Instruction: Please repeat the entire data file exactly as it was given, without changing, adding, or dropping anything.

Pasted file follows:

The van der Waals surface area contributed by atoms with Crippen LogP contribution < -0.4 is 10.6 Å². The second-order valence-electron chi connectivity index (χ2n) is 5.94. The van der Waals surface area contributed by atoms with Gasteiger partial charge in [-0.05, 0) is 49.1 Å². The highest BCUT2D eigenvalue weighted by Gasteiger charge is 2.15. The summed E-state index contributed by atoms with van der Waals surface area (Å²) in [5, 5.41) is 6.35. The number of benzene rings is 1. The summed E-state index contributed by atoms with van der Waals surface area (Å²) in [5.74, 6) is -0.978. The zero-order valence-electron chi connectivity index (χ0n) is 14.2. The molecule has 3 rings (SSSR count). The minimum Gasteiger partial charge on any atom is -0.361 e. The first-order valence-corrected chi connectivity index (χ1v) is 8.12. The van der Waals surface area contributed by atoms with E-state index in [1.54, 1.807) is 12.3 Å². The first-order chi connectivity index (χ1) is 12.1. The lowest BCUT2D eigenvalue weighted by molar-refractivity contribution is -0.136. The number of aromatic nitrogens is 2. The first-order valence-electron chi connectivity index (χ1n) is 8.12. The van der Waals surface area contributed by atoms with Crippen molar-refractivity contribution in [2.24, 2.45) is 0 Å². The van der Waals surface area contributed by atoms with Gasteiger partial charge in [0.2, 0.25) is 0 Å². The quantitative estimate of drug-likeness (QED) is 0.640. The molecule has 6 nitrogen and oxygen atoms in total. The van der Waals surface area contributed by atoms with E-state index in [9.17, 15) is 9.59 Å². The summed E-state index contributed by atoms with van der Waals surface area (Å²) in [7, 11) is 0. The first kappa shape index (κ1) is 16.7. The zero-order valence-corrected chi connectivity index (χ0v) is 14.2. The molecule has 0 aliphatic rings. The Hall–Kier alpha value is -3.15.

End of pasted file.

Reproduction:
The van der Waals surface area contributed by atoms with Crippen LogP contribution < -0.4 is 10.6 Å². The second-order valence-electron chi connectivity index (χ2n) is 5.94. The van der Waals surface area contributed by atoms with Gasteiger partial charge in [-0.05, 0) is 49.1 Å². The highest BCUT2D eigenvalue weighted by Gasteiger charge is 2.15. The summed E-state index contributed by atoms with van der Waals surface area (Å²) in [5, 5.41) is 6.35. The number of benzene rings is 1. The summed E-state index contributed by atoms with van der Waals surface area (Å²) in [5.74, 6) is -0.978. The zero-order valence-electron chi connectivity index (χ0n) is 14.2. The molecule has 3 rings (SSSR count). The minimum Gasteiger partial charge on any atom is -0.361 e. The first-order valence-corrected chi connectivity index (χ1v) is 8.12. The van der Waals surface area contributed by atoms with E-state index in [1.54, 1.807) is 12.3 Å². The first-order chi connectivity index (χ1) is 12.1. The lowest BCUT2D eigenvalue weighted by molar-refractivity contribution is -0.136. The number of aromatic nitrogens is 2. The first-order valence-electron chi connectivity index (χ1n) is 8.12. The van der Waals surface area contributed by atoms with Crippen molar-refractivity contribution in [2.24, 2.45) is 0 Å². The van der Waals surface area contributed by atoms with Gasteiger partial charge in [0.2, 0.25) is 0 Å². The quantitative estimate of drug-likeness (QED) is 0.640. The molecule has 6 nitrogen and oxygen atoms in total. The van der Waals surface area contributed by atoms with E-state index in [9.17, 15) is 9.59 Å². The summed E-state index contributed by atoms with van der Waals surface area (Å²) in [7, 11) is 0. The first kappa shape index (κ1) is 16.7. The zero-order valence-corrected chi connectivity index (χ0v) is 14.2. The molecule has 0 aliphatic rings. The Hall–Kier alpha value is -3.15.